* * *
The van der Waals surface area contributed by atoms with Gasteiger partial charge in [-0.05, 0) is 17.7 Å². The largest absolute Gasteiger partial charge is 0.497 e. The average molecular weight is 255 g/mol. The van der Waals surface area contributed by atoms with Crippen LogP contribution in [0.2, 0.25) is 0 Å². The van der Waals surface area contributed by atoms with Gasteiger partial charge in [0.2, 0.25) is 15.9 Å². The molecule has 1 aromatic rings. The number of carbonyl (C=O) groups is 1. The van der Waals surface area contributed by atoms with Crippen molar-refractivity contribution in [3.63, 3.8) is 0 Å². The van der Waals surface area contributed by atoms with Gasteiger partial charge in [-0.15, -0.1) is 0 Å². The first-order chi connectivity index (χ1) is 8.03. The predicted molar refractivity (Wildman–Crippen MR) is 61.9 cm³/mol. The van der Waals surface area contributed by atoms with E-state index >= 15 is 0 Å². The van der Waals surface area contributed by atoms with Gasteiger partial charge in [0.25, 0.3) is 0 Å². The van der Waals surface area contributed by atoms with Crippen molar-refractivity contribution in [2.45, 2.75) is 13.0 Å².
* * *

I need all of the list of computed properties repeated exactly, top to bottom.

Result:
The van der Waals surface area contributed by atoms with Gasteiger partial charge in [-0.05, 0) is 17.7 Å². The largest absolute Gasteiger partial charge is 0.497 e. The average molecular weight is 255 g/mol. The van der Waals surface area contributed by atoms with Crippen LogP contribution in [0.2, 0.25) is 0 Å². The van der Waals surface area contributed by atoms with Gasteiger partial charge in [0.2, 0.25) is 15.9 Å². The molecule has 1 aromatic rings. The number of carbonyl (C=O) groups is 1. The van der Waals surface area contributed by atoms with Crippen molar-refractivity contribution in [3.63, 3.8) is 0 Å². The van der Waals surface area contributed by atoms with Gasteiger partial charge in [-0.15, -0.1) is 0 Å². The first-order chi connectivity index (χ1) is 8.03. The predicted molar refractivity (Wildman–Crippen MR) is 61.9 cm³/mol. The van der Waals surface area contributed by atoms with E-state index >= 15 is 0 Å². The van der Waals surface area contributed by atoms with Gasteiger partial charge in [0.25, 0.3) is 0 Å². The van der Waals surface area contributed by atoms with Crippen molar-refractivity contribution in [2.45, 2.75) is 13.0 Å².